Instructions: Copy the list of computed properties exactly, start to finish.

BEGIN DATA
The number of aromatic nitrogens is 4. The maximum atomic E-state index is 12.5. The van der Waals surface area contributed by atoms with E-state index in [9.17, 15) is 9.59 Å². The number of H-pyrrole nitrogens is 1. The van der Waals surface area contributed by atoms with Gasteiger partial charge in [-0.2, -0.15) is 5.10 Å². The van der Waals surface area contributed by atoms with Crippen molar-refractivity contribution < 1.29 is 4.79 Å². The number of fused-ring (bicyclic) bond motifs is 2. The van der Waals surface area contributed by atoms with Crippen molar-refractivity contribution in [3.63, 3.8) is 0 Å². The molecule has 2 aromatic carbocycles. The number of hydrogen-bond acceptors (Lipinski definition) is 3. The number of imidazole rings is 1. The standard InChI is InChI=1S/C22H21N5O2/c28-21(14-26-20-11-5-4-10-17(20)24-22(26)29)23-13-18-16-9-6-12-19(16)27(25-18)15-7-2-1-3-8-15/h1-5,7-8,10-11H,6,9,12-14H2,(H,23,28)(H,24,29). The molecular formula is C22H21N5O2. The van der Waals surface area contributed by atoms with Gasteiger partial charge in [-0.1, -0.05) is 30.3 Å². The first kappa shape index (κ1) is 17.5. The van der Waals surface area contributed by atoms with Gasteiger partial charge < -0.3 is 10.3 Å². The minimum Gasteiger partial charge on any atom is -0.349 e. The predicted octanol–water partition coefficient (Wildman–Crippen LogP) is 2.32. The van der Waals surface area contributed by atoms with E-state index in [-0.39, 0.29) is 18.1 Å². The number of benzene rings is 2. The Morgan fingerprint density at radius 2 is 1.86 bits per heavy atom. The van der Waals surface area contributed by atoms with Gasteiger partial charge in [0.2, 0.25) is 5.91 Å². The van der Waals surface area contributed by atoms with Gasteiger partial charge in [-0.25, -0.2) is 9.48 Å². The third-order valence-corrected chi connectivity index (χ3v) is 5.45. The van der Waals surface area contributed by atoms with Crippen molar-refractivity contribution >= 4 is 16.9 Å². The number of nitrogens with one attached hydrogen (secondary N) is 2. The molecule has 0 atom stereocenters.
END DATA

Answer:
The number of aromatic nitrogens is 4. The maximum atomic E-state index is 12.5. The van der Waals surface area contributed by atoms with E-state index in [9.17, 15) is 9.59 Å². The number of H-pyrrole nitrogens is 1. The van der Waals surface area contributed by atoms with Gasteiger partial charge in [-0.2, -0.15) is 5.10 Å². The van der Waals surface area contributed by atoms with Crippen molar-refractivity contribution < 1.29 is 4.79 Å². The number of fused-ring (bicyclic) bond motifs is 2. The van der Waals surface area contributed by atoms with Crippen molar-refractivity contribution in [3.63, 3.8) is 0 Å². The molecule has 2 aromatic carbocycles. The number of hydrogen-bond acceptors (Lipinski definition) is 3. The number of imidazole rings is 1. The standard InChI is InChI=1S/C22H21N5O2/c28-21(14-26-20-11-5-4-10-17(20)24-22(26)29)23-13-18-16-9-6-12-19(16)27(25-18)15-7-2-1-3-8-15/h1-5,7-8,10-11H,6,9,12-14H2,(H,23,28)(H,24,29). The molecular formula is C22H21N5O2. The van der Waals surface area contributed by atoms with Gasteiger partial charge in [-0.1, -0.05) is 30.3 Å². The first kappa shape index (κ1) is 17.5. The van der Waals surface area contributed by atoms with Gasteiger partial charge < -0.3 is 10.3 Å². The minimum Gasteiger partial charge on any atom is -0.349 e. The predicted octanol–water partition coefficient (Wildman–Crippen LogP) is 2.32. The van der Waals surface area contributed by atoms with E-state index in [-0.39, 0.29) is 18.1 Å². The number of benzene rings is 2. The Morgan fingerprint density at radius 2 is 1.86 bits per heavy atom. The van der Waals surface area contributed by atoms with Gasteiger partial charge in [0.2, 0.25) is 5.91 Å². The van der Waals surface area contributed by atoms with Gasteiger partial charge in [-0.25, -0.2) is 9.48 Å². The third-order valence-corrected chi connectivity index (χ3v) is 5.45. The van der Waals surface area contributed by atoms with Crippen molar-refractivity contribution >= 4 is 16.9 Å². The number of nitrogens with one attached hydrogen (secondary N) is 2. The molecule has 0 atom stereocenters.